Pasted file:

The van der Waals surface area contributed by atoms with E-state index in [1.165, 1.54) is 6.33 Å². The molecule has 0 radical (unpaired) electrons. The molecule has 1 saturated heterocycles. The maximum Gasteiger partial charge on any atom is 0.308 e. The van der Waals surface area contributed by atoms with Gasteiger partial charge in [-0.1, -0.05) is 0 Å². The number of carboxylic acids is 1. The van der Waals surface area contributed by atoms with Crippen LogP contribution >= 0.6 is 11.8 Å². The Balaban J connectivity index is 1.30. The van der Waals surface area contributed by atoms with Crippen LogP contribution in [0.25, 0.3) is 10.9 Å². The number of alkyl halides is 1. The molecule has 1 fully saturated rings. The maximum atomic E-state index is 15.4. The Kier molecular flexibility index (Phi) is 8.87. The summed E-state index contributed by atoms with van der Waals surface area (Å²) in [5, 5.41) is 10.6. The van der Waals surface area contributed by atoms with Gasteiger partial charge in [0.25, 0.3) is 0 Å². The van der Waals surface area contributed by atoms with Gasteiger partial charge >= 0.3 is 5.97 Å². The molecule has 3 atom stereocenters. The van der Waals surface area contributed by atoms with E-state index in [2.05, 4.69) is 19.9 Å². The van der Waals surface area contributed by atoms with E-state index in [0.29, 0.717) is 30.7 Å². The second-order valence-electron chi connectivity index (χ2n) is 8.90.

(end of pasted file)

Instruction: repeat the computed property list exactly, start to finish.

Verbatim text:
The van der Waals surface area contributed by atoms with E-state index in [1.165, 1.54) is 6.33 Å². The molecule has 0 radical (unpaired) electrons. The molecule has 1 saturated heterocycles. The maximum Gasteiger partial charge on any atom is 0.308 e. The van der Waals surface area contributed by atoms with Gasteiger partial charge in [-0.1, -0.05) is 0 Å². The number of carboxylic acids is 1. The van der Waals surface area contributed by atoms with Crippen LogP contribution >= 0.6 is 11.8 Å². The Balaban J connectivity index is 1.30. The van der Waals surface area contributed by atoms with Crippen LogP contribution in [0.25, 0.3) is 10.9 Å². The number of alkyl halides is 1. The molecule has 1 fully saturated rings. The maximum atomic E-state index is 15.4. The Kier molecular flexibility index (Phi) is 8.87. The summed E-state index contributed by atoms with van der Waals surface area (Å²) in [5, 5.41) is 10.6. The van der Waals surface area contributed by atoms with Gasteiger partial charge in [0.25, 0.3) is 0 Å². The van der Waals surface area contributed by atoms with Gasteiger partial charge >= 0.3 is 5.97 Å². The molecule has 3 atom stereocenters. The van der Waals surface area contributed by atoms with E-state index in [2.05, 4.69) is 19.9 Å². The van der Waals surface area contributed by atoms with E-state index in [0.29, 0.717) is 30.7 Å². The second-order valence-electron chi connectivity index (χ2n) is 8.90.